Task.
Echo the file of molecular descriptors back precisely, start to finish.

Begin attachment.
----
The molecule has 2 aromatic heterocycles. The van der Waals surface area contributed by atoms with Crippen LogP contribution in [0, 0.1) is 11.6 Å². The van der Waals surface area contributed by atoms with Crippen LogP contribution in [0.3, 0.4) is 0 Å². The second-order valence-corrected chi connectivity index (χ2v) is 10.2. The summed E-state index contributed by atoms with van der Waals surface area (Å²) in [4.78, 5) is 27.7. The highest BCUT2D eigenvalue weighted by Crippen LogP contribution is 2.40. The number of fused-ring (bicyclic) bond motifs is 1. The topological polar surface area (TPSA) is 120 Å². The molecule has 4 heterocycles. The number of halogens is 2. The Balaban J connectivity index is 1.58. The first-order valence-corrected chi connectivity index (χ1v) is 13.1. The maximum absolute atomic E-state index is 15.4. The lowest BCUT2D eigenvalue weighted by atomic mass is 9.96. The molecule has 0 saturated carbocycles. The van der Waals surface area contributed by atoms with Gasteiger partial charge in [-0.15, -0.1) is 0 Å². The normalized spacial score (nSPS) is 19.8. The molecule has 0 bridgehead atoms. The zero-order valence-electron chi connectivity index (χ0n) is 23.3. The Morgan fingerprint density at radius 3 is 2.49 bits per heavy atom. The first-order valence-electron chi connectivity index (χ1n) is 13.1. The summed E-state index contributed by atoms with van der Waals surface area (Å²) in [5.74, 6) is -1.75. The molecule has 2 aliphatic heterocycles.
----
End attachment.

The molecule has 2 aromatic heterocycles. The van der Waals surface area contributed by atoms with Crippen LogP contribution in [0, 0.1) is 11.6 Å². The van der Waals surface area contributed by atoms with Crippen LogP contribution in [0.3, 0.4) is 0 Å². The second-order valence-corrected chi connectivity index (χ2v) is 10.2. The summed E-state index contributed by atoms with van der Waals surface area (Å²) in [4.78, 5) is 27.7. The highest BCUT2D eigenvalue weighted by Crippen LogP contribution is 2.40. The number of fused-ring (bicyclic) bond motifs is 1. The topological polar surface area (TPSA) is 120 Å². The molecule has 4 heterocycles. The number of halogens is 2. The Balaban J connectivity index is 1.58. The first-order valence-corrected chi connectivity index (χ1v) is 13.1. The maximum absolute atomic E-state index is 15.4. The lowest BCUT2D eigenvalue weighted by atomic mass is 9.96. The molecule has 0 saturated carbocycles. The van der Waals surface area contributed by atoms with Gasteiger partial charge in [-0.15, -0.1) is 0 Å². The normalized spacial score (nSPS) is 19.8. The molecule has 0 bridgehead atoms. The zero-order valence-electron chi connectivity index (χ0n) is 23.3. The Morgan fingerprint density at radius 3 is 2.49 bits per heavy atom. The first-order valence-electron chi connectivity index (χ1n) is 13.1. The summed E-state index contributed by atoms with van der Waals surface area (Å²) in [5.74, 6) is -1.75. The molecule has 2 aliphatic heterocycles.